Jean Argetsinger, pillar of US road racing, dies at 97
WATKINS GLEN, N.Y. (AP) Jean Argetsinger, the matriarch of early American road racing and a leader in the creation of the International Motor Racing Research Center, has died at 97.
Argetsinger died Monday of natural causes at her home in Burdett, New York, according to Glenda Gephart, director of administration and communications for the research center in Watkins Glen. Argetsinger was predeceased by her husband, Cameron, in 2008.
The Argetsingers are credited with the rebirth of road racing in the United States after World War II. In establishing Watkins Glen as one of the most important racing venues in the world, Jean Argetsinger was at the forefront in hospitality, publicity and community involvement. She was a founder of the IMRRC, an archival and research library that's dedicated to the preservation and sharing of the history of motorsports, all venues and all series worldwide. She served on the IMRRC governing council since the center opened in 1999.
''It was Jean's vision, quiet determination and relentless pursuit that made it all a reality,'' John Saunders, president of International Speedway Corp., said Wednesday. ''While her spirit lives on, I truly will miss the first lady of American road racing.''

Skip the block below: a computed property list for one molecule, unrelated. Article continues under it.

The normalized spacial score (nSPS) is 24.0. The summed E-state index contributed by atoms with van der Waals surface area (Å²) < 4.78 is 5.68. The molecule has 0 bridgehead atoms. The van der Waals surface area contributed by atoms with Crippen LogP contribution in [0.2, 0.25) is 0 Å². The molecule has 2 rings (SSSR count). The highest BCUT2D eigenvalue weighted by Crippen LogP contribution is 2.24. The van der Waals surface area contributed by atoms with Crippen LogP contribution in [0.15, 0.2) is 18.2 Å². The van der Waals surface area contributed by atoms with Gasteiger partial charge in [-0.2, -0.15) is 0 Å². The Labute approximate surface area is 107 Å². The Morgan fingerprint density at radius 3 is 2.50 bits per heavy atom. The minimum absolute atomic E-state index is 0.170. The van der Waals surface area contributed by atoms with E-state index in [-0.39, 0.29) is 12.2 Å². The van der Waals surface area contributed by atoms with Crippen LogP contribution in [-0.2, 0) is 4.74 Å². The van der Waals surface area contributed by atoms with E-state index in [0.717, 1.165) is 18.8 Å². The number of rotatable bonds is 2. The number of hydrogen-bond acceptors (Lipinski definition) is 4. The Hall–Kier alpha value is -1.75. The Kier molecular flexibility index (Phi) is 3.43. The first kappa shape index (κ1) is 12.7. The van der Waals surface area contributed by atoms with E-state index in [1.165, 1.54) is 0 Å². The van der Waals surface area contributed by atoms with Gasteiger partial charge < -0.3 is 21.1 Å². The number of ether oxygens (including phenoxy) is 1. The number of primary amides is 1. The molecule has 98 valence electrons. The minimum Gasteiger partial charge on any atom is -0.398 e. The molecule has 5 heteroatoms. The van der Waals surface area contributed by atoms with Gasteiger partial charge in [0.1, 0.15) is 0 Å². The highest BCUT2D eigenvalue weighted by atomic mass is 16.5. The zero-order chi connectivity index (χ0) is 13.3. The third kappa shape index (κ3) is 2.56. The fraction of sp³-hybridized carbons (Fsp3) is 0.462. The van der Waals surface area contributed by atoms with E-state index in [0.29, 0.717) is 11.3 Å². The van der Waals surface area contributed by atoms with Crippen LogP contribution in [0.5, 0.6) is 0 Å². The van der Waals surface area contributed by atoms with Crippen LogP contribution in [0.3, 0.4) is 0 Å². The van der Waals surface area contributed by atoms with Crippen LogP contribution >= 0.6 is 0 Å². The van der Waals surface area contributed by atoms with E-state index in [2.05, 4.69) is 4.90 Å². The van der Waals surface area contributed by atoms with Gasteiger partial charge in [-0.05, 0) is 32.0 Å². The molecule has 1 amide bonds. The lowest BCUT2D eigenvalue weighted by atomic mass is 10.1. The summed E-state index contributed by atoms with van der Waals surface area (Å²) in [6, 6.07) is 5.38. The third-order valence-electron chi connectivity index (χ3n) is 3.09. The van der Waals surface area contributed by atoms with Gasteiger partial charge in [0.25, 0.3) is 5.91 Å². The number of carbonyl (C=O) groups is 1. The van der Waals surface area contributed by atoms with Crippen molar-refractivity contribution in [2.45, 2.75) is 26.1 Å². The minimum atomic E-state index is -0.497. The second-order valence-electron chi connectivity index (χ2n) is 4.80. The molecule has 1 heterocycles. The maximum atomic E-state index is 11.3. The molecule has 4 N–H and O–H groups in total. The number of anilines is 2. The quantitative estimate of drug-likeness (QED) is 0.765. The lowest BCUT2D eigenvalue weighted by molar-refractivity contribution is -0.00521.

In the first years of racing in Watkins Glen, Argetsinger was at the side of her husband, welcoming drivers from around the world to parties at her house and putting together race event programs. In 1958, she established the Paddock Club, now known as the Glen Club, as ''a civilized retreat for drivers' wives and visiting celebrities.''
''I never thought racing would be my life. I don't know much about cars, but I do know about the people who drive them,'' Argetsinger said in 1999 when introducing a film documentary about the history of Watkins Glen racing. ''When Cameron presented the idea of a road race to SCCA (Sports Car Club of America) at a cocktail party in Indianapolis, a distinguished member of the group put a fatherly arm around my shoulder and said, `Don't do it. You'll work hard, and nobody will come.' "
The Argetsingers were honored in 2009 with a Watkins Glen International Legend of the Glen Award.
''Jean will be missed by the entire racing industry, as the matriarch of racing at Watkins Glen and for her support of the racing community as a whole,'' Watkins Glen International president Michael Printup said. ''What Jean and Cameron accomplished in our small town will always be relished.''
Argetsinger, who raised nine children, was a founder of the League of Women Voters of Schuyler County and the Burdett Players theatrical group. She also was an 11-year member of the Watkins Glen Central School District board and led the Watkins Glen Public Library board for 24 years.
The New York State Legislature named Argetsinger a Woman of Distinction in 1999, the first class of honorees. She also was a columnist for The Watkins Review, a local weekly newspaper, and wrote a history of St. Mary's of the Lake Catholic Church as well as several books on county history.
A funeral Mass will be held Saturday at St. Mary's of the Lake Catholic Church in Watkins Glen.